Measure and cut the wires for power and ground, then strip and tin the them to easily solder to the through holes on the perma-proto. 

Cut Trace 

To prevent ground from bypassing the resistor, we'll need to cut a trace on the row to separate the ground from the LED from the ground to the wire.

 

Solder external power and ground wires

Lay the PowerBoost and Perma-Proto board on the bottom part of the brush box and measure the wire length needed for the power and ground rails on the Perma-Proto. 

 

Connect rails


Run power and ground to both sides of the Perma-Proto board by soldering each rail together.

 

 

Check connects

Inspect each through hole from any bridging. You can use a solder sucker if any connections are bridged.

 

Solder PowerBoost

Tin the 5V and G pads on the PowerBoost and connect the + and - wires on the Perma-Proto.

 

Solder Fan

Connect the + and - pads on the PowerBoost to the red and black wires on the fan.

 

 

Tap standoffs

Create threads for the standoffs by creafully fastening the screws before mounting the boards. Make sure to drive the screws in as straight as possible while fastening. 

 

Mount boards 

Use M3 x .5 x 6m screws to mount the Perma-Proto board to the bottom standoffs.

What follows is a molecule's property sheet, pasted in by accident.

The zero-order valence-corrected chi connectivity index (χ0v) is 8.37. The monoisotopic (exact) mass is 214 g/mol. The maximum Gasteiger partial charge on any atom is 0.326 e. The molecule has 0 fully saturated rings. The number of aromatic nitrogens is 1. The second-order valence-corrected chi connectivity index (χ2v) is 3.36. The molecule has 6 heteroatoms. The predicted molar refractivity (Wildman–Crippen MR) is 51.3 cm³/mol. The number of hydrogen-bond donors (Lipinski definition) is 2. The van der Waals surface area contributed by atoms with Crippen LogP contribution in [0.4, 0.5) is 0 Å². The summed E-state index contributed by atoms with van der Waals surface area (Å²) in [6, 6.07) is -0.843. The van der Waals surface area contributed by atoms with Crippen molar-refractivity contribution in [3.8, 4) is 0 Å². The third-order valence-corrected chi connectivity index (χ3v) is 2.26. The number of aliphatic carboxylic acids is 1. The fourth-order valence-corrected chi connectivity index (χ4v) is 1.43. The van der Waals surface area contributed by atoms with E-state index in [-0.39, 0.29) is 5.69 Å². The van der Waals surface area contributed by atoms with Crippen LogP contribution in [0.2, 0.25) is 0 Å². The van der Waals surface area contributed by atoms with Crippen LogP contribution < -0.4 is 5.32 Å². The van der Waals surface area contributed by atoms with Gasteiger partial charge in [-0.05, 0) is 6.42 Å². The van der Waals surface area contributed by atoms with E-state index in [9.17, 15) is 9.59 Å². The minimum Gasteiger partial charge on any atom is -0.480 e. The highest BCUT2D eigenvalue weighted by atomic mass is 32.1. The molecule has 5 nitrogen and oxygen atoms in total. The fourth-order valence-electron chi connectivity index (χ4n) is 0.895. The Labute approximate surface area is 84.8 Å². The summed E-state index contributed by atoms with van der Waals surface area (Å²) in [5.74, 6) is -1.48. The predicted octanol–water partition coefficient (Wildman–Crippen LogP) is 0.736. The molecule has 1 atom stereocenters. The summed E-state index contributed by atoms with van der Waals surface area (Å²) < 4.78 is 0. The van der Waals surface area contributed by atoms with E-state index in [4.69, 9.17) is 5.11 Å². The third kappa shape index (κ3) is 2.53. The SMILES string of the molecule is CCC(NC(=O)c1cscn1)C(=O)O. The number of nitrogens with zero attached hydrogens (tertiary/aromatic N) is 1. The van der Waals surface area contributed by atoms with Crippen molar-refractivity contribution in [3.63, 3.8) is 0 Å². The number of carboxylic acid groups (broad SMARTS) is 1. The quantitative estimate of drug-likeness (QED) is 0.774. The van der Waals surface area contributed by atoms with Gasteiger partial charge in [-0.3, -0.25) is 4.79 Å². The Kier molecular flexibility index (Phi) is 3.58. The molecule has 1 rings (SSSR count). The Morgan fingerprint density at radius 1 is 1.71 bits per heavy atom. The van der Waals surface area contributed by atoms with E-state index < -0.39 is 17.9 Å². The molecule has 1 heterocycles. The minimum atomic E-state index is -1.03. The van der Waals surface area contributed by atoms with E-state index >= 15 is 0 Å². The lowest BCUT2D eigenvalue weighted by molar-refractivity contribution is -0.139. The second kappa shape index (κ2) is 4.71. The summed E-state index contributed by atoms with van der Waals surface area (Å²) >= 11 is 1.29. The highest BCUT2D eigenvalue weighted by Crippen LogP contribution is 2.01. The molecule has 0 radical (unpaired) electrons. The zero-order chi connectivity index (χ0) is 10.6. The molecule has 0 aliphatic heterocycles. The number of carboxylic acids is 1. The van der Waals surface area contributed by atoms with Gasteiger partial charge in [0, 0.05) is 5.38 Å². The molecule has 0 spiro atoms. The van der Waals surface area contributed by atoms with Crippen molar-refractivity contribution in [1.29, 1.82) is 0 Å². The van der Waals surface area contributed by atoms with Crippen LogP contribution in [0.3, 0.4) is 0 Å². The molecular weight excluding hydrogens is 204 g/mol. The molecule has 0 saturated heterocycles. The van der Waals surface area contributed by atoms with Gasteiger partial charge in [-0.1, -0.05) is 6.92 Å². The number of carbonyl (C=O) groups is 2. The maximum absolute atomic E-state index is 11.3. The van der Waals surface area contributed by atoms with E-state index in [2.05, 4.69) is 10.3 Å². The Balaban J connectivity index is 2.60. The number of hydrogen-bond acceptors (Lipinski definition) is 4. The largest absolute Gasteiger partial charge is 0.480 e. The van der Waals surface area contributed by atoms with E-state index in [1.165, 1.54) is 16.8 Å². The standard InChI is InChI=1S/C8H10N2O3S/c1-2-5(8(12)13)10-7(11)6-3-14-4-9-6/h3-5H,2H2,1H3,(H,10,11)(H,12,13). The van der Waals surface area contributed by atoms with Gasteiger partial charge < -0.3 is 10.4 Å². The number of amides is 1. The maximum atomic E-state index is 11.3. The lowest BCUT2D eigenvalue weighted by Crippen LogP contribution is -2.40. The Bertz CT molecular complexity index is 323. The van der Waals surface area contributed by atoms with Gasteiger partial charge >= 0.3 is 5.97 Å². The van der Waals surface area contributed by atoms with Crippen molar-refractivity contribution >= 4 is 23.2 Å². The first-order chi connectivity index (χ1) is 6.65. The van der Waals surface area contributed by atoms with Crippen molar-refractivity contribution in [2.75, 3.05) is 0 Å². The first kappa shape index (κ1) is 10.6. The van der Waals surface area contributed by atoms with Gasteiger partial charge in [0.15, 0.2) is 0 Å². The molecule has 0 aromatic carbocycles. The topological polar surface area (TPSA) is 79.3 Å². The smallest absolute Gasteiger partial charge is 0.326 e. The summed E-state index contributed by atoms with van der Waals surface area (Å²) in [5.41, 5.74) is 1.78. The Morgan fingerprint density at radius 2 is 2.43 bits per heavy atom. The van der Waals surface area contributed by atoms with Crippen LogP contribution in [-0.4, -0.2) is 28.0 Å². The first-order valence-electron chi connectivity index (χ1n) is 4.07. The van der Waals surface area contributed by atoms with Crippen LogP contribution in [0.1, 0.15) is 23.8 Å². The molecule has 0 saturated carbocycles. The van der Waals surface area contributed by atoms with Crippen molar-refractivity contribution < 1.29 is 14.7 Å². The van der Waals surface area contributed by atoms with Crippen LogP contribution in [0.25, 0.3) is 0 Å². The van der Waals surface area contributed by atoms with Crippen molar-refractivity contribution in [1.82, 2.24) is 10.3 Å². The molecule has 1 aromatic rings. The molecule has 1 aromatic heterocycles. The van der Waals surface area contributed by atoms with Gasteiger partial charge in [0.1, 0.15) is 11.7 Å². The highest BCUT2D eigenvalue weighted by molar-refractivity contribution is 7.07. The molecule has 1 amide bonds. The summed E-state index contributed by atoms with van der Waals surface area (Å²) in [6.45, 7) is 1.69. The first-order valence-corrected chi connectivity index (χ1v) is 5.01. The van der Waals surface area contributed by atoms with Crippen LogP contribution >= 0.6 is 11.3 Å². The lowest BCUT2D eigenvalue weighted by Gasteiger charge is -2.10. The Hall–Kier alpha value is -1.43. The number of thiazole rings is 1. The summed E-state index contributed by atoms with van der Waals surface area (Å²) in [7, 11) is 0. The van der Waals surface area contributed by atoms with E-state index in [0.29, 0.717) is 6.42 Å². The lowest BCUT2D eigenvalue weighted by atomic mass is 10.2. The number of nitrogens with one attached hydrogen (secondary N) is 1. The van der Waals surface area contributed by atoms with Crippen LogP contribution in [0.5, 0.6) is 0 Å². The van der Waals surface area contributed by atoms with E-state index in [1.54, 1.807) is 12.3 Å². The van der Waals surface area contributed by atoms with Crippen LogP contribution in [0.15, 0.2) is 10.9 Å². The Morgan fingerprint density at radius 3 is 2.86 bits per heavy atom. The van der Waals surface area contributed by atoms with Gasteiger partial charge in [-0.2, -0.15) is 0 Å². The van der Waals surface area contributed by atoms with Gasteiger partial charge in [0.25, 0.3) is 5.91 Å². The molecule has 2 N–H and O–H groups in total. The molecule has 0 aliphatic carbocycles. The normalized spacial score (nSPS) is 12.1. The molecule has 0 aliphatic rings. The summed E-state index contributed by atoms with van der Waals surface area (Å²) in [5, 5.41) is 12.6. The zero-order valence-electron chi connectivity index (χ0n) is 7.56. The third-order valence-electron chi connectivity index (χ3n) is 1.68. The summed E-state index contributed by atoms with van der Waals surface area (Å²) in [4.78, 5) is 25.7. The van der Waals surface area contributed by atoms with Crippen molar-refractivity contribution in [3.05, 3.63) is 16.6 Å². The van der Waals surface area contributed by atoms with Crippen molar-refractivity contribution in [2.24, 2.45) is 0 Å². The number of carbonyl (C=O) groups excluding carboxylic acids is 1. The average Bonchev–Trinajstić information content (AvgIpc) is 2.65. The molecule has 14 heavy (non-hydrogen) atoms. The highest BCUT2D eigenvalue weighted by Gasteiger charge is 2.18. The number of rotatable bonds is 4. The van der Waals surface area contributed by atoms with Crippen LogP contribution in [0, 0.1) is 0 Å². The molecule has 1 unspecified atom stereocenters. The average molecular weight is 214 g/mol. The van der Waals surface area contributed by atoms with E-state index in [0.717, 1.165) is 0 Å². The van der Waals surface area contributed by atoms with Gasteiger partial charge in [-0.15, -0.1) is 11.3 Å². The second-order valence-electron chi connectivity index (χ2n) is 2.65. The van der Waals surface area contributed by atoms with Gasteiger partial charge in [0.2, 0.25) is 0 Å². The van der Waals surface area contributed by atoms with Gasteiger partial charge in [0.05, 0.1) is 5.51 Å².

Mount fan


Use #6-32 x 3/4 inch or M3 x .5 x 20MM screws with nuts to attach the fan to the grill section of the box.

Add screws from the outside of the box and add the nuts to the inside of the box to mount the fan.

 

Battery

To make the cleaner portable, we can add a 2500mAh lipo battery to the inside wall of the box with double stick foam tape. 

Attach bottom

Align the mid part of the box so the port opening and USB port on the PowerBoost match.  Snap the mid part of the box into the lid part on the bottom section of the box. You can slide the mid section in at an angle if the tolerences are tight. 

 

Plug in USB 

Connect the micro USB cable through the port opening and connect it to the PowerBoost.

Attach the USB on/off switch to the other end of the micro USB cable and test to power by plugging it into the wall or battery power bank.

 

Attach Top

Snap the top part of the box the rest of the box, slide it in at angle if the tolerences are too tight.

Success! You're ready to dry your brushes!

This guide was first published on Oct 12, 2016. It was last updated on Oct 12, 2016.